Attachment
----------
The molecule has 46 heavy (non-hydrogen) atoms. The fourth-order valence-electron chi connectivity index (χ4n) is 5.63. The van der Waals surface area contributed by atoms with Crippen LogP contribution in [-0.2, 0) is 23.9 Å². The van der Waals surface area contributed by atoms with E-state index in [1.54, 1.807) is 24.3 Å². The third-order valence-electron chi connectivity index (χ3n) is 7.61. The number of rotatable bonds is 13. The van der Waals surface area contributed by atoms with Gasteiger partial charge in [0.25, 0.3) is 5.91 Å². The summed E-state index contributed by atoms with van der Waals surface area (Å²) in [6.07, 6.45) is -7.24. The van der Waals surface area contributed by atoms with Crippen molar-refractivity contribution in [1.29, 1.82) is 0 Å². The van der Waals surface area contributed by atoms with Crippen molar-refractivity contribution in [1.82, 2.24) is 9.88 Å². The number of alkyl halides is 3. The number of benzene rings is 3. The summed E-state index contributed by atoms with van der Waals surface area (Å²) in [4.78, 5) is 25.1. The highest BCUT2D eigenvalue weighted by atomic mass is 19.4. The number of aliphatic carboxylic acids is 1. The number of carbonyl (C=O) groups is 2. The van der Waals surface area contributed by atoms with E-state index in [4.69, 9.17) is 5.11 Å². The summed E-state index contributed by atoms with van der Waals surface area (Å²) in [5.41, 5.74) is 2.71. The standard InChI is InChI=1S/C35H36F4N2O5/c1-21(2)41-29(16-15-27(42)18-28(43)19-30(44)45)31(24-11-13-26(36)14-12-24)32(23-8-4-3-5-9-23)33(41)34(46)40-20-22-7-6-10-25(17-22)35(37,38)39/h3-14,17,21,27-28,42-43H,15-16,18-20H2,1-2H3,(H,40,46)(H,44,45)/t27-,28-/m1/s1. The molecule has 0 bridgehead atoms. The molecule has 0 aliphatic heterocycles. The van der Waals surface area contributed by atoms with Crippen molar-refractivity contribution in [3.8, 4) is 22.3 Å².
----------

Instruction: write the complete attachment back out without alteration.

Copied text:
The molecule has 46 heavy (non-hydrogen) atoms. The fourth-order valence-electron chi connectivity index (χ4n) is 5.63. The van der Waals surface area contributed by atoms with Crippen LogP contribution in [-0.2, 0) is 23.9 Å². The van der Waals surface area contributed by atoms with E-state index in [1.54, 1.807) is 24.3 Å². The third-order valence-electron chi connectivity index (χ3n) is 7.61. The number of rotatable bonds is 13. The van der Waals surface area contributed by atoms with Gasteiger partial charge in [0.25, 0.3) is 5.91 Å². The summed E-state index contributed by atoms with van der Waals surface area (Å²) in [6.07, 6.45) is -7.24. The van der Waals surface area contributed by atoms with Crippen molar-refractivity contribution in [1.29, 1.82) is 0 Å². The van der Waals surface area contributed by atoms with Crippen molar-refractivity contribution in [1.82, 2.24) is 9.88 Å². The number of alkyl halides is 3. The number of benzene rings is 3. The summed E-state index contributed by atoms with van der Waals surface area (Å²) in [4.78, 5) is 25.1. The highest BCUT2D eigenvalue weighted by atomic mass is 19.4. The number of aliphatic carboxylic acids is 1. The number of carbonyl (C=O) groups is 2. The van der Waals surface area contributed by atoms with E-state index in [4.69, 9.17) is 5.11 Å². The summed E-state index contributed by atoms with van der Waals surface area (Å²) in [5.41, 5.74) is 2.71. The standard InChI is InChI=1S/C35H36F4N2O5/c1-21(2)41-29(16-15-27(42)18-28(43)19-30(44)45)31(24-11-13-26(36)14-12-24)32(23-8-4-3-5-9-23)33(41)34(46)40-20-22-7-6-10-25(17-22)35(37,38)39/h3-14,17,21,27-28,42-43H,15-16,18-20H2,1-2H3,(H,40,46)(H,44,45)/t27-,28-/m1/s1. The molecule has 0 bridgehead atoms. The molecule has 0 aliphatic heterocycles. The van der Waals surface area contributed by atoms with Crippen molar-refractivity contribution in [3.8, 4) is 22.3 Å².